Q: Threatened by whom?

Jim: By the wind energy companies. We’ll take you to court and we will sue you if you don’t follow the model ordinance.

Cheryl: Because they would be at these public hearings.

Q: You said you testified before a committee. What were the areas you testified on?

Jim: Well. Personally, for myself– our organization, the Horicon Marsh Systems Advocate fought this project based primarily on wildlife concerns. At all of the hearings, my personal comments, yes I supported the wild life concerns but we always concerned both the aesthetic and health and safety. We didn’t feel what was being proposed was adequate from a health and safety standpoint. And we’re very much opposed to it on the aesthetic effect of putting these things all over the landscape. That was my personal comment, though we were being told that we could only consider health and safety.

Q: Were there any health and safety issues that were brought up that were considered?

Jim: At that time we didn’t have enough knowledge to effectively rebut.

Q: How about at this given time?

Jim: Since that time there has been a lot learned.

Q: Can you share with us what you’ve learned as far as health and safety is concerned?

Jim: Well I think what you heard today– from Gerry Meyer particularly, reflects what we’ve heard. There’s Dr. Pierpont out of New York, is doing a lot of research along these lines and what she says it there is substantial medical basis for concern about the effect of wind turbine noise. She has very thoroughly documented and researched the work she has done. And there have been a number of cases and the one I mentioned earlier in Kewanee County that the property owners won against the wind energy company. And there are other cases we’ve heard about, one in particular in Nova Scotia where a family just had to move out of their house because of the health effects it was having on them. There are more and more cases being documented that there are health effects from the sound.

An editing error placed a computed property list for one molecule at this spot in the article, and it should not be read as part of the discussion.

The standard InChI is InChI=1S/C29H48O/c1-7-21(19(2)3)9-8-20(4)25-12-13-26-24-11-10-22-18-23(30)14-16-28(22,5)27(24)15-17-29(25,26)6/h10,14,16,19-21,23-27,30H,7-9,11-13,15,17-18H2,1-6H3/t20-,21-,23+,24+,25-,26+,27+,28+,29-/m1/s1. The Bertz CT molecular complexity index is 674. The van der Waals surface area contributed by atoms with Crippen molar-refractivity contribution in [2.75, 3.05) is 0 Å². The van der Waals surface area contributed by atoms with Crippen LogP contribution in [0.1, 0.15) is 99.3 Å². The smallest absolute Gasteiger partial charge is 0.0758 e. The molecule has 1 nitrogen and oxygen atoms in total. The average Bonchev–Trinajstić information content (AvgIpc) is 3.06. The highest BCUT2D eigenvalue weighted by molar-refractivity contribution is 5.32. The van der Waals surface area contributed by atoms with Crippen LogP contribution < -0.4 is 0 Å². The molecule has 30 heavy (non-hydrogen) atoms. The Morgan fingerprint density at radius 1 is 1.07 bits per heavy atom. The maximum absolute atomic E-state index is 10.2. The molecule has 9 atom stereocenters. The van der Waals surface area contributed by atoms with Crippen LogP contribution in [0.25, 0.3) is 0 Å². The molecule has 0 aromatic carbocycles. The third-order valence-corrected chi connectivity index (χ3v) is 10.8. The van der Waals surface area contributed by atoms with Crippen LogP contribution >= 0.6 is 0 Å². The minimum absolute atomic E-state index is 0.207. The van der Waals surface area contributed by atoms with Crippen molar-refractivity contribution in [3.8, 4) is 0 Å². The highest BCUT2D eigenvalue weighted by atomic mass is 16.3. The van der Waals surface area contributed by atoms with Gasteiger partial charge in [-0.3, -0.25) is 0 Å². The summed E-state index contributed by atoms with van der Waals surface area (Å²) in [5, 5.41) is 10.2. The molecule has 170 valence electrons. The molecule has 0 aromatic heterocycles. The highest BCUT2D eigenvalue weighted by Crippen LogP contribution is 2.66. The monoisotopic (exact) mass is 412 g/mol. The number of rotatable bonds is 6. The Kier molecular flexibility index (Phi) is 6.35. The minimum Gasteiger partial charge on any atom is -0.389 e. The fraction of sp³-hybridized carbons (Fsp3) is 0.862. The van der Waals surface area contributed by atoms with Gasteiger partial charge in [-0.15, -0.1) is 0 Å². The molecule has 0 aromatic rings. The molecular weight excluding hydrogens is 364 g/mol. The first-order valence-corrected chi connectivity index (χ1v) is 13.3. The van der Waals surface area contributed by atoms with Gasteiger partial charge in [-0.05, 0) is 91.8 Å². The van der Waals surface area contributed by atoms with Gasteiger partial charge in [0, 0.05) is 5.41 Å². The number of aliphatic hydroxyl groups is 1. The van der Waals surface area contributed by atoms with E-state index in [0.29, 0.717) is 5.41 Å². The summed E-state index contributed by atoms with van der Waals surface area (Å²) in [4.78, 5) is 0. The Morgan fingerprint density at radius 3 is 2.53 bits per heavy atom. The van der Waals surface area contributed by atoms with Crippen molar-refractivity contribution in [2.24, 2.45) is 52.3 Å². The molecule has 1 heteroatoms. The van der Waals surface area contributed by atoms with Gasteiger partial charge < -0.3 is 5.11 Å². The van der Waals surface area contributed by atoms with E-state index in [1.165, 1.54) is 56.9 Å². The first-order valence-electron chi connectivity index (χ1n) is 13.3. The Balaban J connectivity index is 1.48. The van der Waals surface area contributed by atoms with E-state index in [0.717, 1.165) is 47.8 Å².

Q: Now you said this was in the state law that the only consideration a local community can give in their decision-making is for health and safety.

Jim: There are townships now that are working on it– the good example of that is the Town of Union

Cheryl: And Trempealeau County has the strongest ordinance in our state now; they just passed it about a month and a half ago.

Jim: That’d be about right. They have done a lot of research and gotten into the literature. And they are coming up with what they consider substantial evidence that there are health effects from these turbines if they don’t have adequate setback. And I believe Trempealeau County is a one-mile, isn’t it?

I think what Town of Union is proposing is half mile setback from any residence. I believe Trempealeau County’s ordinance says one mile.

Cheryl: It’s definitely the strongest ordinance in the state at this time.

Jim: And they feel that they have adequate research information that if they are threatened with a lawsuit that they can defend themselves.

(CLICK HERE to visit the Horicon Marsh Systems Advocates website)

This material is the work of the author(s) indicated. Any opinions expressed in it are not necessarily those of National Wind Watch.

The copyright of this material resides with the author(s). As part of its noncommercial educational effort to present the environmental, social, scientific, and economic issues of large-scale wind power development to a global audience seeking such information, National Wind Watch endeavors to observe “fair use” as provided for in section 107 of U.S. Copyright Law and similar “fair dealing” provisions of the copyright laws of other nations. Queries e-mail.